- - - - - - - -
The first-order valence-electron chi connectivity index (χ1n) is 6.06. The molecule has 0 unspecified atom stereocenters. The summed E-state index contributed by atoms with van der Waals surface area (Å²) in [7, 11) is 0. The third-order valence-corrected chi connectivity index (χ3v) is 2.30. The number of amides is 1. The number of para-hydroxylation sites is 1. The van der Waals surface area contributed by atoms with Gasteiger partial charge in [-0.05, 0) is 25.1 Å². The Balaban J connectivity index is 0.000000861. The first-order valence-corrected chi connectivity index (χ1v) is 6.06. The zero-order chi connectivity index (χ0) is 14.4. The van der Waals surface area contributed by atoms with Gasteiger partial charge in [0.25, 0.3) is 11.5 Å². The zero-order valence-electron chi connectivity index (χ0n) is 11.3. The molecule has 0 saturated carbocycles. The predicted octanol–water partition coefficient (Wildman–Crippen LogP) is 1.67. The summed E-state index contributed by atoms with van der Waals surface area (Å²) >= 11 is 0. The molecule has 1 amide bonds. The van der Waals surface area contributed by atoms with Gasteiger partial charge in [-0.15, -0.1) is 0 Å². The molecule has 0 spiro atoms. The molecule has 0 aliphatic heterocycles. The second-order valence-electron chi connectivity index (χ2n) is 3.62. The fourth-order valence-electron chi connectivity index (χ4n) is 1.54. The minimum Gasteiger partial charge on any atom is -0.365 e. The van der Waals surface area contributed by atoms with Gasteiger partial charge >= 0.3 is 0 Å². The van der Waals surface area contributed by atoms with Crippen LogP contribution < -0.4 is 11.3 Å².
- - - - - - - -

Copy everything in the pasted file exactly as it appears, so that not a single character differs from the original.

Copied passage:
The first-order valence-electron chi connectivity index (χ1n) is 6.06. The molecule has 0 unspecified atom stereocenters. The summed E-state index contributed by atoms with van der Waals surface area (Å²) in [7, 11) is 0. The third-order valence-corrected chi connectivity index (χ3v) is 2.30. The number of amides is 1. The number of para-hydroxylation sites is 1. The van der Waals surface area contributed by atoms with Gasteiger partial charge in [-0.05, 0) is 25.1 Å². The Balaban J connectivity index is 0.000000861. The first-order valence-corrected chi connectivity index (χ1v) is 6.06. The zero-order chi connectivity index (χ0) is 14.4. The van der Waals surface area contributed by atoms with Gasteiger partial charge in [0.25, 0.3) is 11.5 Å². The zero-order valence-electron chi connectivity index (χ0n) is 11.3. The molecule has 0 saturated carbocycles. The predicted octanol–water partition coefficient (Wildman–Crippen LogP) is 1.67. The summed E-state index contributed by atoms with van der Waals surface area (Å²) >= 11 is 0. The molecule has 1 amide bonds. The van der Waals surface area contributed by atoms with Gasteiger partial charge in [-0.15, -0.1) is 0 Å². The molecule has 0 spiro atoms. The molecule has 0 aliphatic heterocycles. The second-order valence-electron chi connectivity index (χ2n) is 3.62. The fourth-order valence-electron chi connectivity index (χ4n) is 1.54. The minimum Gasteiger partial charge on any atom is -0.365 e. The van der Waals surface area contributed by atoms with Gasteiger partial charge >= 0.3 is 0 Å². The van der Waals surface area contributed by atoms with Crippen LogP contribution < -0.4 is 11.3 Å².